NLTK Corpus

In the previous NLTK tutorial, you learned what frequency distribution is. Now, you will learn how what a corpus is and how to use it with NLTK.

What is a Corpus?

Corpus is a collection of written texts and corpora is the plural of corpus. In NLTK, you have some corpora included like Gutenberg Corpus, Web and Chat Text and so on.

Using Corpora in NLTK

In this example, you are going to use Gutenberg Corpus. To import it, create a new file and type:

So this corpus has different txt txt files which contain different texts. If you want to see all the texts that this corpus has, you can say

and it will return a list like in the image below.

List of corpora

So you can see that this corpus has texts like Hamlet, Macbeth and a novel of Milton.

Let’s say that you want to access the file shakespeare-macbeth.txt  and see what words the text have. To do this, you can use the words  method. So in your code type:

As you can see, the words  method receives the file id as its parameter. So if you want to access Milton’s novel, for example, you can type gt.words("milton-paradise.txt")  .

If you run this code now, you will get a list of all the words of the text as your output like in the image below.

List of words in a corpus

Another important function is the raw  function. What it does is it returns the whole text without doing any linguistic processing. If you type

and execute your code, you can see that it returns you the raw text.

Let’s say that now you want to see the sentences your text has. You can use the sents  function. So in your code type

and this will return you a list of all the sentences your text has.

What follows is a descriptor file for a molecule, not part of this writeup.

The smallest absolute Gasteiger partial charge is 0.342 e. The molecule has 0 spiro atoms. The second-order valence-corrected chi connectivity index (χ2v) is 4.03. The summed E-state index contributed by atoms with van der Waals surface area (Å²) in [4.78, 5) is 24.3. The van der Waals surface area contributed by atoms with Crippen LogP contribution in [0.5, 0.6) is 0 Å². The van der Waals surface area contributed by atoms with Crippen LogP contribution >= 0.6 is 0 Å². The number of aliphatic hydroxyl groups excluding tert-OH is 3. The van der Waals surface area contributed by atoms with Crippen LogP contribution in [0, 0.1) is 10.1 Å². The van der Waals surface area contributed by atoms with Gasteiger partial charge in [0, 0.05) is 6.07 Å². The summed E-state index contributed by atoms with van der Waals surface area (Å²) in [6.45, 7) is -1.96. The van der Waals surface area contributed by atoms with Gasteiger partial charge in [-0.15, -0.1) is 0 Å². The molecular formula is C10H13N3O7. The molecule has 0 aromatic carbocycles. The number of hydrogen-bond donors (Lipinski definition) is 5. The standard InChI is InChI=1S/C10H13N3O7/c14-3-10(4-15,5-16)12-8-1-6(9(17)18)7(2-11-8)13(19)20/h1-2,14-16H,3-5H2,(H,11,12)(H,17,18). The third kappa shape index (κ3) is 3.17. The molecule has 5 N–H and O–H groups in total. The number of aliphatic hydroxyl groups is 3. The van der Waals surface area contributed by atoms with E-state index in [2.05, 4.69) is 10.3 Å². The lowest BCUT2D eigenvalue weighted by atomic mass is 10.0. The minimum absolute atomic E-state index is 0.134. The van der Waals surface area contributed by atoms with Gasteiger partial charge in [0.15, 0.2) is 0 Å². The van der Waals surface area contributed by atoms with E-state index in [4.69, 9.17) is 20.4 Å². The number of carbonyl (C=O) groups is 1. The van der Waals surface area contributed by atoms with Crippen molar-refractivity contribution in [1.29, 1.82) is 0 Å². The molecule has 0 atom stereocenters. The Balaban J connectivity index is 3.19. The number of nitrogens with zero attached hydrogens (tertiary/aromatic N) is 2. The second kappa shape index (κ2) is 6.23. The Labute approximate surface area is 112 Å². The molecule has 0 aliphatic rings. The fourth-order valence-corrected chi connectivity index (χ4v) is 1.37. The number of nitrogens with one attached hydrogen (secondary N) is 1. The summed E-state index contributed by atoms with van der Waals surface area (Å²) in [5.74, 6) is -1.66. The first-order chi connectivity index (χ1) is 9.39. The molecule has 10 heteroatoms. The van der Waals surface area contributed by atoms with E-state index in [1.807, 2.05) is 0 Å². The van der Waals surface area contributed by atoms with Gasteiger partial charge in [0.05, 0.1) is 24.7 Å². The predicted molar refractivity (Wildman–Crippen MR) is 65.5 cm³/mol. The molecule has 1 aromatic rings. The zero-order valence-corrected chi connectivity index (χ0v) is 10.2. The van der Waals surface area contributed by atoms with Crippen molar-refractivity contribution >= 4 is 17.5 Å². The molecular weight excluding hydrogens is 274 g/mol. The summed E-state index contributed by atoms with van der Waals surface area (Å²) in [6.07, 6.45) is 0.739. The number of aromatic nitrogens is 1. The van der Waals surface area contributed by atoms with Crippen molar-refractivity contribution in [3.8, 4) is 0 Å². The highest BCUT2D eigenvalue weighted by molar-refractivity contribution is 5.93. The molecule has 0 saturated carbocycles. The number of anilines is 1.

You can use those functions to do more elaborate things. If you want for example see the number of words and sentences in all of the texts present in your corpus, you can say:

and it will give you an output like in the image below.

Output of a function

Loading your own corpus

Now that you learned what is a corpus, you will learn how to load your own corpus.

To do this, you need a corpus reader so create a new file named  with the following lines.

The first import statement is for the PlainTextCorpusReader  class, that will be your corpus reader, and the second is for the os  module. The os  module will give the PlainTextCorpusReader  the path of the files you want to load.

To continue, download the play Taming of the Shrew in this link and place it in the same directory of your Python file.

After you download the play, create an object of PlainTextCorpusReader  with the following lines:

As you can see, PlainTextCorpusReader  expects two inputs in its constructor. The first one is corpus_root  and the second one is the file_ids  . The corpus_root  is the path of your files and the file_ids  are the name of the files.

To get the path of your files, you can use the getcwd  method of os  module. Note that we add a /  in the path. In the file_id , we use a RegEx expression to fetch all the files that you want. In our example, we want all files that have the .txt extension.

As this object returns you a corpus object, you can use the same functions you used in the previous section. So if you want to see the words in the text, for example, you can use:

This is all for this tutorial. If you have any question, feel free to leave it in the comments below.

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